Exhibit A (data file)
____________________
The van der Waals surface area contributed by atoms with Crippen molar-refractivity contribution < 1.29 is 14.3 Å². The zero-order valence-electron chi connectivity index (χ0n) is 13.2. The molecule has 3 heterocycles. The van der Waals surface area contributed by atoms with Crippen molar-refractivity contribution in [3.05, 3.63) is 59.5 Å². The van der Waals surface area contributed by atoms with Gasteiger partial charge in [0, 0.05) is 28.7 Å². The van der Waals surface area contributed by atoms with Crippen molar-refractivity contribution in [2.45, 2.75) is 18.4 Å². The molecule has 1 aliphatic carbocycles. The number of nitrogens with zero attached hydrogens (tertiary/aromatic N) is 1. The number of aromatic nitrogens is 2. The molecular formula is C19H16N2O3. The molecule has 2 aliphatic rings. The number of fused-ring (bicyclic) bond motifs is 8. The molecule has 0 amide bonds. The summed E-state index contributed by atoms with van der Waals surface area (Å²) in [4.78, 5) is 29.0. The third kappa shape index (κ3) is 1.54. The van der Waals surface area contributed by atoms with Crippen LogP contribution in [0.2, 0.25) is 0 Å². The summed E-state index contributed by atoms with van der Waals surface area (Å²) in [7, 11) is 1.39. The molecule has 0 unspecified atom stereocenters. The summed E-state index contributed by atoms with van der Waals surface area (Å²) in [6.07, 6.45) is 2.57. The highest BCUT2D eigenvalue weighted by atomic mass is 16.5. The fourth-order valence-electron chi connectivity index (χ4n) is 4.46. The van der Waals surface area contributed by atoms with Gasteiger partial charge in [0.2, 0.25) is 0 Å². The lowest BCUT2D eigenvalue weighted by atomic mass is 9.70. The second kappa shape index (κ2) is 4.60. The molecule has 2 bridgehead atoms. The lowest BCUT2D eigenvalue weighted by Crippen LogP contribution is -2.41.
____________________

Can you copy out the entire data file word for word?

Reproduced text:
The van der Waals surface area contributed by atoms with Crippen molar-refractivity contribution < 1.29 is 14.3 Å². The zero-order valence-electron chi connectivity index (χ0n) is 13.2. The molecule has 3 heterocycles. The van der Waals surface area contributed by atoms with Crippen molar-refractivity contribution in [3.05, 3.63) is 59.5 Å². The van der Waals surface area contributed by atoms with Gasteiger partial charge in [0, 0.05) is 28.7 Å². The van der Waals surface area contributed by atoms with Crippen molar-refractivity contribution in [2.45, 2.75) is 18.4 Å². The molecule has 1 aliphatic carbocycles. The number of nitrogens with zero attached hydrogens (tertiary/aromatic N) is 1. The number of aromatic nitrogens is 2. The molecular formula is C19H16N2O3. The molecule has 2 aliphatic rings. The number of fused-ring (bicyclic) bond motifs is 8. The molecule has 0 amide bonds. The summed E-state index contributed by atoms with van der Waals surface area (Å²) in [4.78, 5) is 29.0. The third kappa shape index (κ3) is 1.54. The van der Waals surface area contributed by atoms with Crippen LogP contribution in [0.2, 0.25) is 0 Å². The summed E-state index contributed by atoms with van der Waals surface area (Å²) in [7, 11) is 1.39. The molecule has 0 unspecified atom stereocenters. The summed E-state index contributed by atoms with van der Waals surface area (Å²) in [6.07, 6.45) is 2.57. The highest BCUT2D eigenvalue weighted by atomic mass is 16.5. The fourth-order valence-electron chi connectivity index (χ4n) is 4.46. The van der Waals surface area contributed by atoms with Gasteiger partial charge in [0.2, 0.25) is 0 Å². The lowest BCUT2D eigenvalue weighted by atomic mass is 9.70. The second kappa shape index (κ2) is 4.60. The molecule has 2 bridgehead atoms. The lowest BCUT2D eigenvalue weighted by Crippen LogP contribution is -2.41.